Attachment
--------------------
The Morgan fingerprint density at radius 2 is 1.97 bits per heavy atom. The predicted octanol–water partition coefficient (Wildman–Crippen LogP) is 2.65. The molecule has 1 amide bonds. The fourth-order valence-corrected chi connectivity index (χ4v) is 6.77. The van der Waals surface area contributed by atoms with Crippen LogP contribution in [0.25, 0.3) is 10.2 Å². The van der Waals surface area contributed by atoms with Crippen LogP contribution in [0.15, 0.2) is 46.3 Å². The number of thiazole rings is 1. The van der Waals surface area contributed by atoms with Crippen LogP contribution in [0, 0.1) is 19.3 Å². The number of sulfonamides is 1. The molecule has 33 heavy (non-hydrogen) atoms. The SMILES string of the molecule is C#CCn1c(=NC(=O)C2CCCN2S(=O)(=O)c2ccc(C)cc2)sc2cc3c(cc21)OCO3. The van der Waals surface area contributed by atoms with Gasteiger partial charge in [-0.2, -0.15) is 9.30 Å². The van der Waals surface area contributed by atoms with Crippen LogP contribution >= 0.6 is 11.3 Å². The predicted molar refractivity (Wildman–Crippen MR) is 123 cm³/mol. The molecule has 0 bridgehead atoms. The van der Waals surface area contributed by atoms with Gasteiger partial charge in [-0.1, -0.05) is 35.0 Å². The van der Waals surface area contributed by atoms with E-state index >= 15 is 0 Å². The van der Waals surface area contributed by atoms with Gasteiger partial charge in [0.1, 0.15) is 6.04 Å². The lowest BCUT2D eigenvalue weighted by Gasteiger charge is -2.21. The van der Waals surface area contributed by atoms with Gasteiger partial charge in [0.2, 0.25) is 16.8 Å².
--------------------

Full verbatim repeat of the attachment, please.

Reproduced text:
The Morgan fingerprint density at radius 2 is 1.97 bits per heavy atom. The predicted octanol–water partition coefficient (Wildman–Crippen LogP) is 2.65. The molecule has 1 amide bonds. The fourth-order valence-corrected chi connectivity index (χ4v) is 6.77. The van der Waals surface area contributed by atoms with Crippen LogP contribution in [0.25, 0.3) is 10.2 Å². The van der Waals surface area contributed by atoms with Crippen LogP contribution in [0.15, 0.2) is 46.3 Å². The number of thiazole rings is 1. The van der Waals surface area contributed by atoms with Crippen LogP contribution in [0, 0.1) is 19.3 Å². The number of sulfonamides is 1. The molecule has 33 heavy (non-hydrogen) atoms. The SMILES string of the molecule is C#CCn1c(=NC(=O)C2CCCN2S(=O)(=O)c2ccc(C)cc2)sc2cc3c(cc21)OCO3. The van der Waals surface area contributed by atoms with Gasteiger partial charge in [-0.2, -0.15) is 9.30 Å². The van der Waals surface area contributed by atoms with Crippen LogP contribution >= 0.6 is 11.3 Å². The predicted molar refractivity (Wildman–Crippen MR) is 123 cm³/mol. The molecule has 0 bridgehead atoms. The van der Waals surface area contributed by atoms with Gasteiger partial charge in [-0.1, -0.05) is 35.0 Å². The van der Waals surface area contributed by atoms with E-state index >= 15 is 0 Å². The van der Waals surface area contributed by atoms with Gasteiger partial charge in [0.1, 0.15) is 6.04 Å². The lowest BCUT2D eigenvalue weighted by Gasteiger charge is -2.21. The van der Waals surface area contributed by atoms with Gasteiger partial charge in [0.2, 0.25) is 16.8 Å².